Printable Version
Pronunciation: lup-(h)ol Hear it!

Part of Speech: Noun

Meaning: 1. An omission in a legal obligation that allows someone or some entity an escape from the obligation. 2. The aperture of a loop. 3. A slit in a fortification for observation or weapons.

Notes: Here is a word without lexical relatives. It may be used as a verb meaning to make loopholes in walls (3rd meaning above). The past participle, loopholed, may be used as an adjective and the present participle, loopholing, may be used as a noun.

In Play: Tax loopholes are the most common ones: "Lucy Lastik relies on Cook, Books, and Hyde accountancy to find all the tax loopholes she needs." The third meaning is still available in the right context: "Most medieval castles have crenelated walls with many loopholes."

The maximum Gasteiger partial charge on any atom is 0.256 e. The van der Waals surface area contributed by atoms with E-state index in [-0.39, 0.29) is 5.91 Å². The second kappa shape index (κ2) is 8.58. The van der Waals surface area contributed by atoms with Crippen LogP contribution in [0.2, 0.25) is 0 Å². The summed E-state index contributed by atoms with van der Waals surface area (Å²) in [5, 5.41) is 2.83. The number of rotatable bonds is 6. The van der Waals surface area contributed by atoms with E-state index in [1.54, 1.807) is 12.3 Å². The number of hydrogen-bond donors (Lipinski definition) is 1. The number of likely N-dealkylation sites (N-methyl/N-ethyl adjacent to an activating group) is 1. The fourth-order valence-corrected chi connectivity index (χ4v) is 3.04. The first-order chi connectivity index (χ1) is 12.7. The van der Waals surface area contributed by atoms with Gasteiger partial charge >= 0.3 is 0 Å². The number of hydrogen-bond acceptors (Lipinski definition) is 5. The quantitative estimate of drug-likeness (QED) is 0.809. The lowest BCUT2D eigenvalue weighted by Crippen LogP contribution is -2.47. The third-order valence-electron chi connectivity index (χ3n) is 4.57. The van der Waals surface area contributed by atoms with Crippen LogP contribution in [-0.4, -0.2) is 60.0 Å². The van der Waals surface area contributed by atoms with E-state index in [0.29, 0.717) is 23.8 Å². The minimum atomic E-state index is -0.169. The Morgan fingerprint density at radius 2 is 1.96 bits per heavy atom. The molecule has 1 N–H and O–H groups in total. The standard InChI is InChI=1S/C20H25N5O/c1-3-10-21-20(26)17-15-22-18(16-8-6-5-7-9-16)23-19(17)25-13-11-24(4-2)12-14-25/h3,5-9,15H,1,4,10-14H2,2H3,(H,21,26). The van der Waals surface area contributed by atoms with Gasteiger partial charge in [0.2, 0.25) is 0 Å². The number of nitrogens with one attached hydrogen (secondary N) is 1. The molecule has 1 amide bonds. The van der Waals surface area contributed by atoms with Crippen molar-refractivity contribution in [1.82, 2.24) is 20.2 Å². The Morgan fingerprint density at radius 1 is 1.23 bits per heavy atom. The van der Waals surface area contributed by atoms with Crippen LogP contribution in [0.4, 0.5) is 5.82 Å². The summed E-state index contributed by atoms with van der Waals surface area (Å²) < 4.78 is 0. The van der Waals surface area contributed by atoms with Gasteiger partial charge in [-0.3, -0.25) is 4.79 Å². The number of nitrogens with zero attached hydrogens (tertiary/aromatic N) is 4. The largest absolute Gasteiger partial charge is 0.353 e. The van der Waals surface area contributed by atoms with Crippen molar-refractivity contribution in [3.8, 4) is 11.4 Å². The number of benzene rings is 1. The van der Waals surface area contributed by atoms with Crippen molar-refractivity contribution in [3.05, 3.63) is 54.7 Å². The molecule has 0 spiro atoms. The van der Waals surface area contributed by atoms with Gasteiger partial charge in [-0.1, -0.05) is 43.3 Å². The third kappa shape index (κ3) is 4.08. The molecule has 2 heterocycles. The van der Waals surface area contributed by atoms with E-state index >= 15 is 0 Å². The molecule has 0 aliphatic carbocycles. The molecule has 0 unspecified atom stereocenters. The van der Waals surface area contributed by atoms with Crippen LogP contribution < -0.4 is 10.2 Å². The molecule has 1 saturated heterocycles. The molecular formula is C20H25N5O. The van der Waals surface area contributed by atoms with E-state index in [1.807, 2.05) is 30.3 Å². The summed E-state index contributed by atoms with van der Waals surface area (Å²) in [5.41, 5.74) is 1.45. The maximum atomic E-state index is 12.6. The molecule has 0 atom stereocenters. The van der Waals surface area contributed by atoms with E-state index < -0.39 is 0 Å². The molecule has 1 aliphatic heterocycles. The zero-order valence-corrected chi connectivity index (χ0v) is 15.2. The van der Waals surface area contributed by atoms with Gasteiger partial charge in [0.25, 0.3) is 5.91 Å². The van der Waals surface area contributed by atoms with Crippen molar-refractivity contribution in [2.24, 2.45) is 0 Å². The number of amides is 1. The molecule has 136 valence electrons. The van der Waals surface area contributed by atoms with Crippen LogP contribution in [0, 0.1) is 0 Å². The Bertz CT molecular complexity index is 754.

Word History: I have always associated today's Good Word with the days when we used loops to connect buttons. But it comes from Middle English loupe, a borrowed Old French word of unknown meaning + hole, a folk etymological extension. Loupe today refers in French and English to the magnifying glasses such as are used by jewelers. Loupe was probably borrowed from a Germanic source such as Middle Dutch lupen "to watch, peer". It most likely referred to an opening you look through, but since Middle English speakers didn't know this, they added hole for clarification. (William Hupy's suggestion of today's Good Word received 2277 views in the Agora as of May 21, 2019, which I take as an indication of the strong interest in it.)

Dr. Goodword,

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